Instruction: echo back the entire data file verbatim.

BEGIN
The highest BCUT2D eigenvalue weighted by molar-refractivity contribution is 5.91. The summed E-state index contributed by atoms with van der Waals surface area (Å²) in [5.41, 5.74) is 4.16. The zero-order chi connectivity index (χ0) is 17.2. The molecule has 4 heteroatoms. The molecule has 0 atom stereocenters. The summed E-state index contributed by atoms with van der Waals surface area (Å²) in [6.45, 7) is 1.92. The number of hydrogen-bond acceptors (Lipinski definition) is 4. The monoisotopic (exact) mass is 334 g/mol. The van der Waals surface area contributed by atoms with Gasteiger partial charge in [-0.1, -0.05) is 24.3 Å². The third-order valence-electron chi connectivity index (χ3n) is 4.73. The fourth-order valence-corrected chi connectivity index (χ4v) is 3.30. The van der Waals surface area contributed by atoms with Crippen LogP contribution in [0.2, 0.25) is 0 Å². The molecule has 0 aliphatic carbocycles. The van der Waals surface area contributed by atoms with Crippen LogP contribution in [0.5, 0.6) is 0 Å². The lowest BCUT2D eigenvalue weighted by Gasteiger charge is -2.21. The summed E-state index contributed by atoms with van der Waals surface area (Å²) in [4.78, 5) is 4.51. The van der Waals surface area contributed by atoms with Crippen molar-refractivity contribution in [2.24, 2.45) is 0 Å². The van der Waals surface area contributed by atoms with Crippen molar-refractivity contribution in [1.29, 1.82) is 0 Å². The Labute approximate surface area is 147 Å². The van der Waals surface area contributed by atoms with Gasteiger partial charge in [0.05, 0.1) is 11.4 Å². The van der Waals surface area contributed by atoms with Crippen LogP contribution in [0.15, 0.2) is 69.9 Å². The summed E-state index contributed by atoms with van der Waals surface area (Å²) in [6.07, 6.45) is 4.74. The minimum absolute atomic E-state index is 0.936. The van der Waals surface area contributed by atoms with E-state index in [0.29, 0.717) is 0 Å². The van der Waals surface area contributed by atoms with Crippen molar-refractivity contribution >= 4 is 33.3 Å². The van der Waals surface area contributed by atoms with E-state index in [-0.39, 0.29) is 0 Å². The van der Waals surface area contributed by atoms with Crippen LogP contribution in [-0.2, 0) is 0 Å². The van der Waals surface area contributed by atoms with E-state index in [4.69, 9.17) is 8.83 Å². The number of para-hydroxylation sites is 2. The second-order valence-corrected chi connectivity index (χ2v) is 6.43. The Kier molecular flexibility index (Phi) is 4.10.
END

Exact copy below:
The highest BCUT2D eigenvalue weighted by molar-refractivity contribution is 5.91. The summed E-state index contributed by atoms with van der Waals surface area (Å²) in [5.41, 5.74) is 4.16. The zero-order chi connectivity index (χ0) is 17.2. The molecule has 4 heteroatoms. The molecule has 0 atom stereocenters. The summed E-state index contributed by atoms with van der Waals surface area (Å²) in [6.45, 7) is 1.92. The number of hydrogen-bond acceptors (Lipinski definition) is 4. The monoisotopic (exact) mass is 334 g/mol. The van der Waals surface area contributed by atoms with Gasteiger partial charge in [-0.1, -0.05) is 24.3 Å². The third-order valence-electron chi connectivity index (χ3n) is 4.73. The fourth-order valence-corrected chi connectivity index (χ4v) is 3.30. The van der Waals surface area contributed by atoms with Crippen LogP contribution in [0.2, 0.25) is 0 Å². The molecule has 0 aliphatic carbocycles. The van der Waals surface area contributed by atoms with Crippen LogP contribution in [0.5, 0.6) is 0 Å². The lowest BCUT2D eigenvalue weighted by Gasteiger charge is -2.21. The summed E-state index contributed by atoms with van der Waals surface area (Å²) in [4.78, 5) is 4.51. The van der Waals surface area contributed by atoms with Crippen molar-refractivity contribution in [2.24, 2.45) is 0 Å². The van der Waals surface area contributed by atoms with Crippen molar-refractivity contribution in [1.29, 1.82) is 0 Å². The Labute approximate surface area is 147 Å². The van der Waals surface area contributed by atoms with Gasteiger partial charge in [0.05, 0.1) is 11.4 Å². The van der Waals surface area contributed by atoms with Crippen LogP contribution in [0.15, 0.2) is 69.9 Å². The summed E-state index contributed by atoms with van der Waals surface area (Å²) in [6.07, 6.45) is 4.74. The minimum absolute atomic E-state index is 0.936. The van der Waals surface area contributed by atoms with E-state index in [0.29, 0.717) is 0 Å². The van der Waals surface area contributed by atoms with Crippen molar-refractivity contribution >= 4 is 33.3 Å². The van der Waals surface area contributed by atoms with E-state index in [-0.39, 0.29) is 0 Å². The van der Waals surface area contributed by atoms with Crippen LogP contribution in [-0.2, 0) is 0 Å². The van der Waals surface area contributed by atoms with E-state index in [4.69, 9.17) is 8.83 Å². The number of para-hydroxylation sites is 2. The second-order valence-corrected chi connectivity index (χ2v) is 6.43. The Kier molecular flexibility index (Phi) is 4.10.